But Berg and others acknowledge that it won't be easy to change the norm of a society in which it seems every advertisement features a gaunt model, in which dieting is an estimated $40-billion business, in which research dollars flow to scientists performing dieting research and in which Americans hold tight to the belief that anything is possible--even altering a body that may be genetically determined to be large.
To embrace a new model, Tribole says, "People have to grieve that they are never going to have a skinny body."
But Americans won't buy that concept, says Linda Webb Carilli, general manager of corporate affairs for Weight Watchers International. Five years ago, when Weight Watchers suggested that clients aim for a "healthy weight" as opposed to an "ideal weight," the idea flopped.
"To tell someone who is a binger, 'Don't think about your weight,' is not helpful," Webb Carilli says. "You can tell them to think about how healthy they are in other ways. But if that doesn't match their value system, if that isn't significant for them, it won't work."
According to a 1994 report in the Journal of the American Medical Assn., one-third of U.S. adults are overweight, a 25% increase from the 1960s. A quarter of all teenagers and children are overweight. Obesity rates have soared despite the proliferation of diet programs, pills and foods.
"The myth is that overweight is cured by dieting," said Connecticut psychologist Lisa G. Berzins before a congressional briefing on eating disorders in July. "The truth is that treating overweight by dieting most commonly results in eventual weight gain. Weight is a complex result of heredity, culture and lifestyle. It is not 'cured' by a pill or powder. Some large-size people maintain a healthful lifestyle, yet remain at above-average weight."
It's hard to pinpoint why so many Americans are obese when more people than ever are dieting and obsessing about their weight. Berg, a nutritionist who has studied the issue, blames obesity rates on fewer people smoking, more sedentary lifestyles, higher-fat diets and women being encouraged to gain more weight during pregnancy to have bigger babies (a tactic that may leave some with a healthy baby but a long-term weight problem).
Berg also blames Americans' approach to food.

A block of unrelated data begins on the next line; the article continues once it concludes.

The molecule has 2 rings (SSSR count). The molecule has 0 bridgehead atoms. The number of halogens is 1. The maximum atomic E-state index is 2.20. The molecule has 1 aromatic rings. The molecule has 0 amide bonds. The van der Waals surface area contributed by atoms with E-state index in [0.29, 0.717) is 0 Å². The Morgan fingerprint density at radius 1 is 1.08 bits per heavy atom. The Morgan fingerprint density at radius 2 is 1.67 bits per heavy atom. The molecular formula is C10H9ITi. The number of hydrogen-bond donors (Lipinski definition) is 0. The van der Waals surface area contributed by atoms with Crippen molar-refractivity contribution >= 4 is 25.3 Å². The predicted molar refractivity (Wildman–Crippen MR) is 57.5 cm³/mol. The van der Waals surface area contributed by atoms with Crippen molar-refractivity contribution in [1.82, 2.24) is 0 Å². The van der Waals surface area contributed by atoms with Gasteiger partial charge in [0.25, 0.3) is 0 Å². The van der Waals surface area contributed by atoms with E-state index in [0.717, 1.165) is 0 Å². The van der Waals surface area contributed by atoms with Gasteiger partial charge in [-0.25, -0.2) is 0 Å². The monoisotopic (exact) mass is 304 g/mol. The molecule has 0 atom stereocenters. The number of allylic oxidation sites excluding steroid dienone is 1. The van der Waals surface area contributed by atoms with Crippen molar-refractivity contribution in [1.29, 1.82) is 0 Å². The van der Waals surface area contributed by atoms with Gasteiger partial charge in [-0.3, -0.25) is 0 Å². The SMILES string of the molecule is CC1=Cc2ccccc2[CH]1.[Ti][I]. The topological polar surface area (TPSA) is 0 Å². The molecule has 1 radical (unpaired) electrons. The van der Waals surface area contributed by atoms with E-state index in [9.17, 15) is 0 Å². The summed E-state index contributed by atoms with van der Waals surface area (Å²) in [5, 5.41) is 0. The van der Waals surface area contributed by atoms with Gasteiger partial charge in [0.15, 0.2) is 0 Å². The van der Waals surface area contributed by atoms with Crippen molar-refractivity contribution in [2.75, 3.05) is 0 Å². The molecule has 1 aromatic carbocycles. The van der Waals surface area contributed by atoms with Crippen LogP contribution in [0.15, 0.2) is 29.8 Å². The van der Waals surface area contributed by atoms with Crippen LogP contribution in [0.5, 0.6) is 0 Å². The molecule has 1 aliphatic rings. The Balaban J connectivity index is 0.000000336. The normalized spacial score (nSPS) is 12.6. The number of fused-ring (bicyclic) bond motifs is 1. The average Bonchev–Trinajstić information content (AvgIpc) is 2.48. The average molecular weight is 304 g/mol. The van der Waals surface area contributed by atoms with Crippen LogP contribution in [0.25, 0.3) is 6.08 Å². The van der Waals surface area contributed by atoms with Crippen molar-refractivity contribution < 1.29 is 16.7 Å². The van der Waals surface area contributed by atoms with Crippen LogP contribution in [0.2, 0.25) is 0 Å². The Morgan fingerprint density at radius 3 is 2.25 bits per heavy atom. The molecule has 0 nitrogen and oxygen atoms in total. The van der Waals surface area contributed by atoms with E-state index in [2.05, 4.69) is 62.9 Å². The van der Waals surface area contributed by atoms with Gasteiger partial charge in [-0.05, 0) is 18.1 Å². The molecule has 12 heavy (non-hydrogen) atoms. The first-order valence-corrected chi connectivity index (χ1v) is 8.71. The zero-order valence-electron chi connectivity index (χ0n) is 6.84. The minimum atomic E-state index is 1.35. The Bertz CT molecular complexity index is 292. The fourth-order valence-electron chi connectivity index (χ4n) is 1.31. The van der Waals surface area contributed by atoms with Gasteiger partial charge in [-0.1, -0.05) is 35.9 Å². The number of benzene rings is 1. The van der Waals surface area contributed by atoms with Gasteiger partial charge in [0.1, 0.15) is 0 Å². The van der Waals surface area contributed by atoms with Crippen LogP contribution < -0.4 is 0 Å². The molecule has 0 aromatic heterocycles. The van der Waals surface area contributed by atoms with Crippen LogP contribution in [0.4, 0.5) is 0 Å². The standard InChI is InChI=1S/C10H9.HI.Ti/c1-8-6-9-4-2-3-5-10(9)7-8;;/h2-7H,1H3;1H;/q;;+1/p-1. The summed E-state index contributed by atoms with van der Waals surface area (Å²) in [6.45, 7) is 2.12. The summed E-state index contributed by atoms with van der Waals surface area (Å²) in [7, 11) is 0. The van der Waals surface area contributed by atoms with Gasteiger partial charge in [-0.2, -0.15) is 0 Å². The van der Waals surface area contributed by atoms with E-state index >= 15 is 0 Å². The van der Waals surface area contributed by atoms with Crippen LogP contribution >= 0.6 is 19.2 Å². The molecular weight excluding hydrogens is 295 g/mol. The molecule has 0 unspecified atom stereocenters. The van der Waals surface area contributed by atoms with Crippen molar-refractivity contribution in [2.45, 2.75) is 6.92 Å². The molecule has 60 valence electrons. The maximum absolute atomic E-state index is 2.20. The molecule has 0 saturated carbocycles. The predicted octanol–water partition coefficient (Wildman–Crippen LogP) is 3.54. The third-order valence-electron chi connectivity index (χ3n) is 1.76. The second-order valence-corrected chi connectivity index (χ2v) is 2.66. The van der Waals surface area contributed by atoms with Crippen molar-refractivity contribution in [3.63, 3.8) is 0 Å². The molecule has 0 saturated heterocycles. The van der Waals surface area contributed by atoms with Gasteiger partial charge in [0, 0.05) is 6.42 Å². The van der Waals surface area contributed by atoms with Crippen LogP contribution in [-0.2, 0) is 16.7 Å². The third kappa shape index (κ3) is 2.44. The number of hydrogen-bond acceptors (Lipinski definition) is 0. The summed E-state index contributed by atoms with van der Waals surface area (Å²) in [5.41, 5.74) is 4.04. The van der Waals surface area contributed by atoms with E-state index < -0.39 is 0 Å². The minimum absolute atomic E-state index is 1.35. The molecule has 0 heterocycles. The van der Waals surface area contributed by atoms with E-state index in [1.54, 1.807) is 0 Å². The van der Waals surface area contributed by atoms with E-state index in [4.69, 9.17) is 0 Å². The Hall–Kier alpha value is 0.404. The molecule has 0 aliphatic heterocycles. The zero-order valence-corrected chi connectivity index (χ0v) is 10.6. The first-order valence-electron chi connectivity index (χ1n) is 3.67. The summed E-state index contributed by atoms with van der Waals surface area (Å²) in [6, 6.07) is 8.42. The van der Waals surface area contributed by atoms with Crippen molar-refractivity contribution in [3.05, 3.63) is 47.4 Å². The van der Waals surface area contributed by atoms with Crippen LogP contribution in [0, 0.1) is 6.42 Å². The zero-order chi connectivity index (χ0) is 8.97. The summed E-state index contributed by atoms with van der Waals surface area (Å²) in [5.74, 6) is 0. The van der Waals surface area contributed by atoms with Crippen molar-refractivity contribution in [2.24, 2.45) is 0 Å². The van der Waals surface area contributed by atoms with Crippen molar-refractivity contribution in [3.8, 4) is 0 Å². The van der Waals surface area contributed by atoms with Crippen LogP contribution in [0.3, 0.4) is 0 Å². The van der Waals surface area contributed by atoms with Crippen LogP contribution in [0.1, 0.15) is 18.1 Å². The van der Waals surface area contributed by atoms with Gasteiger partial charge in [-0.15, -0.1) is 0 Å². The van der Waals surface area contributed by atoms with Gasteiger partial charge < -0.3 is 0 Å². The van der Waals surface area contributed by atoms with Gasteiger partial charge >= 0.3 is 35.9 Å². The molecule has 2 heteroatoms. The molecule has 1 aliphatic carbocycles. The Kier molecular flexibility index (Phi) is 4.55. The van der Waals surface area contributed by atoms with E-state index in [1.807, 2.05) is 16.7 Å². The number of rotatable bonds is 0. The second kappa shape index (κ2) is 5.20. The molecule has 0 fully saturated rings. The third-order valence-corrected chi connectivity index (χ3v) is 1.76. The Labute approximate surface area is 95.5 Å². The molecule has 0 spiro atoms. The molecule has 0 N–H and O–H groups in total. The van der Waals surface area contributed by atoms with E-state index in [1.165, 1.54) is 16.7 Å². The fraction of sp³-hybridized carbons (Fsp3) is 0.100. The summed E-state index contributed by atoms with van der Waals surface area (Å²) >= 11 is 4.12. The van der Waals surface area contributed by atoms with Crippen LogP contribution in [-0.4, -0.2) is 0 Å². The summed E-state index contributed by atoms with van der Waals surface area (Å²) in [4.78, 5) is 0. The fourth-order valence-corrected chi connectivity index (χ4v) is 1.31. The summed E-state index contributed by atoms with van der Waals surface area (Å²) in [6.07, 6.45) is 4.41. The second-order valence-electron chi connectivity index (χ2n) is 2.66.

"There is a big group of adults and kids who fit the criteria of dysfunctional eating: skipping meals, fasting, bingeing, chaotic eating, under- or overeating for reasons not to do with hunger but with body shape or feelings. They feel ashamed and uncomfortable," she says.
According to Berg, Americans' misguided notions about weight and food have led to a range of problems, including obesity, eating disorders, eating dysfunction (a less severe pattern of eating disorders) and size prejudice.
"We need to deal with these things in an interrelated way. Instead, we look at them separately. If we address obesity and help overweight kids, we may increase the other three problems' severity," she says.
For example, if children receive the message that being overweight is bad, then they may assume that it's OK to discriminate against fat people. Another example is the teenage girl who, disgusted with being plump, forces herself to vomit after eating.
"I work with people who have eating disorders, and I can see how . . . classic dieting, even in a healthful way, isn't really healthful," Tribole says. "If you are truly focusing on health and healthy behavior, you really can't do harm."
But many people assume that good health can be obtained only by achieving an optimal weight.
"One trouble that people have is they say, 'I'm exercising, I'm fit, my blood pressure and cholesterol are good, but I'm not the weight I want to be.' The problem with that approach is that it's a vanity issue. This can't be a vanity issue," Tribole says.
And, much worse than being somewhat overweight, the new-model proponents say, is weight cycling--losing, then regaining weight, which takes its toll on the body, particularly the heart.
"Disproportionate attention is paid to the risk of obesity while little attention is paid to the risks of weight fluctuation. And yet there is very good information on this; at least 10 studies have looked at this," Cogan says.
Lindsey Elan started battling her weight in high school. It was the beginning of an odyssey that would end with a diagnosis of an eating disorder.
"My girlfriend and I would eat these regimented diets, such as an apple for breakfast, salad with nothing on it for lunch and vegetables for dinner. We would do that for a week before the prom. In college, I would go on liquid diets," says Elan, 27, a graduate student who lives in Santa Monica.
After graduating from college and living alone for the first time, Elan began to binge and purge. She was eventually treated for bulimia.